Came across this article on Angie's List the other day and thought it was great. Gives a lot of real world advice and good information for the homeowner to consider before hiring a contractor to work in their home.
Came across this quote the other day, and just had to post it
"It's unwise to pay too much, but it's worse to pay too little.
When you pay to much, you lose a little money, that is all.
When you pay too little, you sometimes lose everything because the
thing you bought was incapable of doing the thing it was bought to do.
The common law of business balance prohibits paying a little and
getting a lot, it can't be done. If you deal with the lowest bidder, it
is well to add something for the risk you run, and if you do that you
will have enough to pay for something better."
Coping Mouldings ... Does it even have to be a question?
I've always considered coping to be the "standard" for joining the inside corner of mouldings. That's what I was taught. Whether it's baseboard, chair rail, crown moulding, etc., in my view it is proper procedure to cope all the inside joints of any type of moulding. I don't even remember questioning it, we just did it. Back in the day, if someone just mitered all their inside joints it was considered to be lazy, a short-cut, the wrong way to do it.
It seems to be a lost art nowadays, at least around this area. I'm noticing more and more that no one seems to cope anymore. In the past, it seemed rare to find someone just mitreing all their corners, now it's rare to find carpenter's who cope their corners.
A few months back I was on a jobsite talking to a lead carpenter for a trim crew and he actually laughed and made fun of the fact that I coped my trimwork. He just thought that was the stupidest thing he had ever seen. Nobody on his crew even owned a coping saw, never mind used one. I honestly believe he had never even heard about the technique before.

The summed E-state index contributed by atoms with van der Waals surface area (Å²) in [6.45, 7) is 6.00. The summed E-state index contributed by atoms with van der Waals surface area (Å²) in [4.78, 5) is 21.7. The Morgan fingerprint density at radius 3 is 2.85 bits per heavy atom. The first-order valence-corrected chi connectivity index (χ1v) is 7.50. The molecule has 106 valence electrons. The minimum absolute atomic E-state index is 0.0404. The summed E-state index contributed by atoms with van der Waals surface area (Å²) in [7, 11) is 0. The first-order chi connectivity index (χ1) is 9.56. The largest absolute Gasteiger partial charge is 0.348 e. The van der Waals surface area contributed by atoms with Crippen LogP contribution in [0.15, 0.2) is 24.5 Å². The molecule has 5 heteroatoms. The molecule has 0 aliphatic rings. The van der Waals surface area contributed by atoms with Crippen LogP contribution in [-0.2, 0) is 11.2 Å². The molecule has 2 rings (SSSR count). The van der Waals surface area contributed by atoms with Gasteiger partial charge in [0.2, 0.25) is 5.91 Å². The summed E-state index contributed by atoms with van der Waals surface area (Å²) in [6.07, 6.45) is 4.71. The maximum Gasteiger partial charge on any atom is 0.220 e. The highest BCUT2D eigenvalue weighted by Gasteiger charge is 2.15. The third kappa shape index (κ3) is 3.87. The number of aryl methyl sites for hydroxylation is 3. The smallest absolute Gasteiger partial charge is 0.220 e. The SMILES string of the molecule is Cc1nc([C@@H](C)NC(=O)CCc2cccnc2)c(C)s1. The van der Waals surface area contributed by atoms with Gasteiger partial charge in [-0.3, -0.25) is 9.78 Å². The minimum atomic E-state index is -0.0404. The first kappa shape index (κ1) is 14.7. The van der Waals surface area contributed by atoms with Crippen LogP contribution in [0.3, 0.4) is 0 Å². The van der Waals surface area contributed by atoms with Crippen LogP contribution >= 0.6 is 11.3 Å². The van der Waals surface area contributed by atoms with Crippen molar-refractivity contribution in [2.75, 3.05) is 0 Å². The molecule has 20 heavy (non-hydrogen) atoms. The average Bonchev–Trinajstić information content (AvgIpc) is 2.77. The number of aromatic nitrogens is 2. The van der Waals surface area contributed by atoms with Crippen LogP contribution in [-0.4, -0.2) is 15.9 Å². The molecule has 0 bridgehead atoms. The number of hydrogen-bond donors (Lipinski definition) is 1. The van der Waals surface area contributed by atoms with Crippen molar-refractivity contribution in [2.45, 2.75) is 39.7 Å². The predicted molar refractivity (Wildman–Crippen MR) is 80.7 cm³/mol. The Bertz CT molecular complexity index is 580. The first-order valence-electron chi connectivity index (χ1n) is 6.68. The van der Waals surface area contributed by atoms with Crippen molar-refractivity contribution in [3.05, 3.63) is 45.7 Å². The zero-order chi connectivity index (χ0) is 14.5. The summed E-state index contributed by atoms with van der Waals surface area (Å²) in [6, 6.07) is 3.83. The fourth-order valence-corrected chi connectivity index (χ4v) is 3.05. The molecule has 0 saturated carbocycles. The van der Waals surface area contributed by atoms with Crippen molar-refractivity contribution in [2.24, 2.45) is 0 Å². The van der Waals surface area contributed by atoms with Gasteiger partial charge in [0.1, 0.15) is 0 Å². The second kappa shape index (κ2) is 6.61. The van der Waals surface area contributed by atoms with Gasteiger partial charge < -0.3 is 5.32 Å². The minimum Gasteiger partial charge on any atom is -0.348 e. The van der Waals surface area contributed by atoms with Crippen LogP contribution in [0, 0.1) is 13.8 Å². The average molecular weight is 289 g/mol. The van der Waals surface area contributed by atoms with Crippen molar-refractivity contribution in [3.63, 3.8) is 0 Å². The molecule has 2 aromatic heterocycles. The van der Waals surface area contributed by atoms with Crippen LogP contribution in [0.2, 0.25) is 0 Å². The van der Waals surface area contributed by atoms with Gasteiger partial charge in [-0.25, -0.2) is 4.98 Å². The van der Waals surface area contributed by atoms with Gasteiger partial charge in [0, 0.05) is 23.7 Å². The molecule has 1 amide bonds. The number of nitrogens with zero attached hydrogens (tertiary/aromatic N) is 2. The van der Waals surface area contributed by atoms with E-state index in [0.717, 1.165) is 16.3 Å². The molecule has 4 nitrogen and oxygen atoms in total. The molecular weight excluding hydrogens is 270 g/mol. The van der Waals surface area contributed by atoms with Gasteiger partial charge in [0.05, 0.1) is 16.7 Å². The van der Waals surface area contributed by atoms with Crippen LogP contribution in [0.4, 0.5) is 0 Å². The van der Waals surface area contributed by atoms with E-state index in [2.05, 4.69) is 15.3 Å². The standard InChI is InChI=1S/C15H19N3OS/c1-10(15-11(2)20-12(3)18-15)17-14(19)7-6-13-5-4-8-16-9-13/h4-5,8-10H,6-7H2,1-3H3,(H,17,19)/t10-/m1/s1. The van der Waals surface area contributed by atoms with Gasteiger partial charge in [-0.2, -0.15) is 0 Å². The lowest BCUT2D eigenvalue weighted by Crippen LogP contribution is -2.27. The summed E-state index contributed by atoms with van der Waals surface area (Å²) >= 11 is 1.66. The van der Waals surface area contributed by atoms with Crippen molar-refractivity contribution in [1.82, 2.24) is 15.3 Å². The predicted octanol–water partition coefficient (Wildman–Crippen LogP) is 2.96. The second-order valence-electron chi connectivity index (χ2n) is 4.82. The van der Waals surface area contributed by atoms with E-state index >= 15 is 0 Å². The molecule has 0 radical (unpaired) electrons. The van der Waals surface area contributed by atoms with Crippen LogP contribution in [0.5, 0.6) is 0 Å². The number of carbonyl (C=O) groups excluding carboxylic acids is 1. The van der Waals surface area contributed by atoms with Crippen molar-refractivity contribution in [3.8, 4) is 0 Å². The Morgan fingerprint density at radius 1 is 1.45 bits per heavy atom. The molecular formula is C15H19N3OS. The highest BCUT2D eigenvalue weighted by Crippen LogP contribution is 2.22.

What's ironic in all this, is the fact that I lose contracts to companies like that. It seems that neither the builders nor the homeowners seem to care or know the difference anymore.
I have even noticed a lot of these, do it yourself how to articles and videos instructing people to just mitre the corners. It's frustrating when you see a television show, and they are just mitreing all the inside corners, then to top that off you see them installing the crown moulding upside down sometimes. What have things come to? The other day I was at your local big box supply store and they sell a book on crown mouldings that blatantly discouraged the practice. In my view, when he did describe the coping process in the book, it wasn't anything I have ever done. I would be firing people if they tried to cope moulding like he described. It isn't any wonder he discourages the practice.
Now there are instances that you need to mitre inside corners. I will mitre them if they are really short returns. Usually under an inch or so, for instance around keystones, mantels, pilasters etc. And another example is certain types of crown mouldings don't cope well, some have almost negative angles on the profiles that are impossible to cope without cutting into it. Another example would be certain conditions encountered on cathedral or vaulted ceilings.
This article seems to be one of the better ones I have found to date concerning the practice: Coping Moldings
Whether or not to cope mouldings... not a even question in my book, and never will be.